You’ll also want to have everything close by to your desk. Think pens, paper, textbooks, a bottle of water and small snacks (though not too much that they’ll distract you). By having everything at your desk, you are less likely to get up and walk away from your desk, getting distracted in the process. It has also been proven that when you’re working on multiple things at once, it actually takes you longer to complete tasks because of the time it takes your brain to swap from one thing to another (Cherry 2020).


The Supplies

Now let’s get onto the fun part, stationary! Setting up your study area is the perfect excuse to shop online at Typo! Take this time to personalise your area but also to make sure you have the essentials. Start by having a planner or calendar to keep track of tasks. By seeing the due dates you’ll be able to prioritise tasks and know what needs to be done by when.


For this reason, a month view or yearly calendar is great because it gives you a broader overview. Maybe have a whiteboard on the wall next to your desk. A calendar will also allow you to take into account other events or work. For example, you’ll be able to go to that party on Saturday night, but you have to study Friday night to make sure you don’t get behind in your assignments.


Have a small notebook nearby. If you have something that comes to mind suddenly, you can write it down straight away so you don’t forget. Scientists have also proved that writing down notes has many benefits, including improving memory recall and critical thinking, especially if different coloured pens are used (Pens n.d.). Another reason to buy exciting, fun stationary from Typo! 



The last essential item is a clock. This will help you keep track of time, as time management is critical when studying at home. Breaks are essential, so use this clock to manage your time. Yes, you could use your phone to see the time, but by using a clock instead, you’re not going to get distracted by notifications on your phone!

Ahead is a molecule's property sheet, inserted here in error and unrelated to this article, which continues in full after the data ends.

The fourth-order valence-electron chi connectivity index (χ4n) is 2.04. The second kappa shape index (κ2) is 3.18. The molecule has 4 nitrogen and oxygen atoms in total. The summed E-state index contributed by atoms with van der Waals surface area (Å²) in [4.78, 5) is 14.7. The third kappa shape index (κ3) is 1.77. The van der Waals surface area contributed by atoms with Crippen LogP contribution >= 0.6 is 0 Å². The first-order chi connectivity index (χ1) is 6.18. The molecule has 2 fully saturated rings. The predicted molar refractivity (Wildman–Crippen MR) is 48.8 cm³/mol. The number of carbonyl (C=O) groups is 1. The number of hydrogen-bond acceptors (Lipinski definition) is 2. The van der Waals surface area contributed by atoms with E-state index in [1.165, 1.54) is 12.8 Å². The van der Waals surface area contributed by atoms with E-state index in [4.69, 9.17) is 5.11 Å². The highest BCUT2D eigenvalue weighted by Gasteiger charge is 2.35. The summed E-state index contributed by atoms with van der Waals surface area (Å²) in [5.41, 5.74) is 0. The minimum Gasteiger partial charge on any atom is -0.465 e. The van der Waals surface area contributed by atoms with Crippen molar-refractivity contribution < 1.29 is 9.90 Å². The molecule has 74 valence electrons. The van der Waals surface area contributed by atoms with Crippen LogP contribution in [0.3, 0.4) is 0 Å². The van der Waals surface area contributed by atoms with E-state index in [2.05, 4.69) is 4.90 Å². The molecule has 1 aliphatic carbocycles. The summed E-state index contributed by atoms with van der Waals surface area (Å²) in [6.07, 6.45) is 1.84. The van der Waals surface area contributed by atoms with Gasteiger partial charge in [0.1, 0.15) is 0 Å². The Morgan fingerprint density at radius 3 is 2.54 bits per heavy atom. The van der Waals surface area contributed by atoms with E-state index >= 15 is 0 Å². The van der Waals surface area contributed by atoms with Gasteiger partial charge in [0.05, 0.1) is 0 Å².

We hope you’ve enjoyed these tips to creating the ultimate study space. If you follow any of our suggestions, send us a photo of your desk so we can share it on our social media as inspiration for others. Happy studying! 




Bridgestock, Laura. 2014. “What’s the Best Music for Studying?” Top University. https://www.topuniversities.com/blog/whats-best-music-studying


Briggs, Joanna. 2010. “The effects of exposure to natural light in the workplace on the health and productivity of office workers: a systematic review protocol.” JBI Database of Systematic Reviews and Implementation Reports 8(16): 1-19. https://journals.lww.com/jbisrir/fulltext/2010/08161/the_effects_of_exposure_to_natural_light_in_the.5.aspx


Caldwell, Emily. 2018. “Sleep in bed, don’t study in it.” The Daily Texan, November 13, 218. https://thedailytexan.com/2018/11/13/sleep-in-bed-dont-study-in-it


Cherry, Kendra. 2020. “How Multitasking Affects Productivity and Brain Health.” Very Well Mind. https://www.verywellmind.com/multitasking-2795003


“The Dos and Don’ts of Desk Placement in your home office.” n.d. Marie Burgos Interior Design. Accessed March 29, 2020. https://www.marieburgosdesign.com/interior-designer-marie-burgos-design-blog/328


National Pen. n.d. “The Benefits of Handwriting vs. Typing [Infographic].” National Pen (blog). https://www.pens.com/blog/the-benefits-of-handwriting-vs-typing/